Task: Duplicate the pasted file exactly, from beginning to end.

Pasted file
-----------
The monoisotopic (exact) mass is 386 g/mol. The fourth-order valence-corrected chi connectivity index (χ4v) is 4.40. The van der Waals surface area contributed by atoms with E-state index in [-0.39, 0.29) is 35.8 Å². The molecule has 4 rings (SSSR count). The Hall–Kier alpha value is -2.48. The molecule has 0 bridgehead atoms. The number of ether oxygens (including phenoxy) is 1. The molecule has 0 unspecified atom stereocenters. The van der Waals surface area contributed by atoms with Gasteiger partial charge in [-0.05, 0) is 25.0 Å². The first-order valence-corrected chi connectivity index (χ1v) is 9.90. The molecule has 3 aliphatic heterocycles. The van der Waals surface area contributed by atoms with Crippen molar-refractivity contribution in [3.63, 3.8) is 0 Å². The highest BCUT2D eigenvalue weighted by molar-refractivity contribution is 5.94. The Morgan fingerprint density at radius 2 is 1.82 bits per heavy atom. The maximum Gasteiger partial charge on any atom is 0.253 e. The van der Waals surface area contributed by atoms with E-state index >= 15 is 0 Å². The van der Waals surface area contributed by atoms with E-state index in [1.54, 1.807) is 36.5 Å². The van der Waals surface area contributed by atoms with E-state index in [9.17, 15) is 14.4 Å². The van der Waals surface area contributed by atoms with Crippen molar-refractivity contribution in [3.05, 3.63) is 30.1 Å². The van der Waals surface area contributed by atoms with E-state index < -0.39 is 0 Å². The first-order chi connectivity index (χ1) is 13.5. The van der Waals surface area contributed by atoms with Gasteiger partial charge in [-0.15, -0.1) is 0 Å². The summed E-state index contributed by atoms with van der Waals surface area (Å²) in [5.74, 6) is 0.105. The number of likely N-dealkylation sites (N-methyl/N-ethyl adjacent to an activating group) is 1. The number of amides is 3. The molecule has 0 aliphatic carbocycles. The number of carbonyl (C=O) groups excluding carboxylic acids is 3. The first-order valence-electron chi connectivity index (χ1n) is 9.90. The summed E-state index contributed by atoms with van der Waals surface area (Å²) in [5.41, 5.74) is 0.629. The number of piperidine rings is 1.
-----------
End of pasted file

The monoisotopic (exact) mass is 386 g/mol. The fourth-order valence-corrected chi connectivity index (χ4v) is 4.40. The van der Waals surface area contributed by atoms with E-state index in [-0.39, 0.29) is 35.8 Å². The molecule has 4 rings (SSSR count). The Hall–Kier alpha value is -2.48. The molecule has 0 bridgehead atoms. The number of ether oxygens (including phenoxy) is 1. The molecule has 0 unspecified atom stereocenters. The van der Waals surface area contributed by atoms with Gasteiger partial charge in [-0.05, 0) is 25.0 Å². The first-order valence-corrected chi connectivity index (χ1v) is 9.90. The molecule has 3 aliphatic heterocycles. The van der Waals surface area contributed by atoms with Crippen molar-refractivity contribution in [3.63, 3.8) is 0 Å². The highest BCUT2D eigenvalue weighted by molar-refractivity contribution is 5.94. The Morgan fingerprint density at radius 2 is 1.82 bits per heavy atom. The maximum Gasteiger partial charge on any atom is 0.253 e. The van der Waals surface area contributed by atoms with E-state index >= 15 is 0 Å². The van der Waals surface area contributed by atoms with E-state index in [1.54, 1.807) is 36.5 Å². The van der Waals surface area contributed by atoms with E-state index in [9.17, 15) is 14.4 Å². The van der Waals surface area contributed by atoms with Crippen molar-refractivity contribution in [3.05, 3.63) is 30.1 Å². The van der Waals surface area contributed by atoms with E-state index < -0.39 is 0 Å². The first-order chi connectivity index (χ1) is 13.5. The van der Waals surface area contributed by atoms with Gasteiger partial charge in [-0.15, -0.1) is 0 Å². The summed E-state index contributed by atoms with van der Waals surface area (Å²) in [5.74, 6) is 0.105. The number of likely N-dealkylation sites (N-methyl/N-ethyl adjacent to an activating group) is 1. The number of amides is 3. The molecule has 0 aliphatic carbocycles. The number of carbonyl (C=O) groups excluding carboxylic acids is 3. The first-order valence-electron chi connectivity index (χ1n) is 9.90. The summed E-state index contributed by atoms with van der Waals surface area (Å²) in [5.41, 5.74) is 0.629. The number of piperidine rings is 1.